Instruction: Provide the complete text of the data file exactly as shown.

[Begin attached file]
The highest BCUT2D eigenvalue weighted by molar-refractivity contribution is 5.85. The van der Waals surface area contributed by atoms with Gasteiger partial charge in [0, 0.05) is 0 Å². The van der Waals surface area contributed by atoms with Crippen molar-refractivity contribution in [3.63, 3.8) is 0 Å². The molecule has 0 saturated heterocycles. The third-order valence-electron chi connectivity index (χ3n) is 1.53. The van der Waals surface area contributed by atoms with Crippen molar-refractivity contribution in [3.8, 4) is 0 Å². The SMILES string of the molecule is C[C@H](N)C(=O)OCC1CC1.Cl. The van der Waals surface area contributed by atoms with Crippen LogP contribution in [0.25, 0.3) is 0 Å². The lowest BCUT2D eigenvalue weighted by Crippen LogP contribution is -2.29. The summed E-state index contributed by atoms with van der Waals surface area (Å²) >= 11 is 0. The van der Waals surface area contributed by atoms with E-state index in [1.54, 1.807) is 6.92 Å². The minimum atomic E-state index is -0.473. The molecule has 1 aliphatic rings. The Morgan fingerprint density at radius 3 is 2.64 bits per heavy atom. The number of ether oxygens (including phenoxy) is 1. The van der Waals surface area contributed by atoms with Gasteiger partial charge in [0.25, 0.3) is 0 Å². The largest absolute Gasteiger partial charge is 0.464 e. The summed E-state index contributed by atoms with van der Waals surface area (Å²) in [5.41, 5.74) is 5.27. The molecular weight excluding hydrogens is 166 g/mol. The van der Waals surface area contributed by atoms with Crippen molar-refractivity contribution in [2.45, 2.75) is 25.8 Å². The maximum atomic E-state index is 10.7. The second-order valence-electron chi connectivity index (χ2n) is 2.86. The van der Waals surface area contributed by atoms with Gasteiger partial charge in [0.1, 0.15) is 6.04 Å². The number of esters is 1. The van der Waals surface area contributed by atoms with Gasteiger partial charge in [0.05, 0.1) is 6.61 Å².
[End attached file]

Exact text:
The highest BCUT2D eigenvalue weighted by molar-refractivity contribution is 5.85. The van der Waals surface area contributed by atoms with Gasteiger partial charge in [0, 0.05) is 0 Å². The van der Waals surface area contributed by atoms with Crippen molar-refractivity contribution in [3.63, 3.8) is 0 Å². The molecule has 0 saturated heterocycles. The third-order valence-electron chi connectivity index (χ3n) is 1.53. The van der Waals surface area contributed by atoms with Crippen molar-refractivity contribution in [3.8, 4) is 0 Å². The SMILES string of the molecule is C[C@H](N)C(=O)OCC1CC1.Cl. The van der Waals surface area contributed by atoms with Crippen LogP contribution in [0.25, 0.3) is 0 Å². The lowest BCUT2D eigenvalue weighted by Crippen LogP contribution is -2.29. The summed E-state index contributed by atoms with van der Waals surface area (Å²) >= 11 is 0. The van der Waals surface area contributed by atoms with E-state index in [1.54, 1.807) is 6.92 Å². The minimum atomic E-state index is -0.473. The molecule has 1 aliphatic rings. The Morgan fingerprint density at radius 3 is 2.64 bits per heavy atom. The number of ether oxygens (including phenoxy) is 1. The van der Waals surface area contributed by atoms with Gasteiger partial charge in [0.25, 0.3) is 0 Å². The largest absolute Gasteiger partial charge is 0.464 e. The summed E-state index contributed by atoms with van der Waals surface area (Å²) in [5.41, 5.74) is 5.27. The molecular weight excluding hydrogens is 166 g/mol. The van der Waals surface area contributed by atoms with Crippen molar-refractivity contribution in [2.45, 2.75) is 25.8 Å². The maximum atomic E-state index is 10.7. The second-order valence-electron chi connectivity index (χ2n) is 2.86. The van der Waals surface area contributed by atoms with Gasteiger partial charge in [0.1, 0.15) is 6.04 Å². The number of esters is 1. The van der Waals surface area contributed by atoms with Gasteiger partial charge in [0.05, 0.1) is 6.61 Å².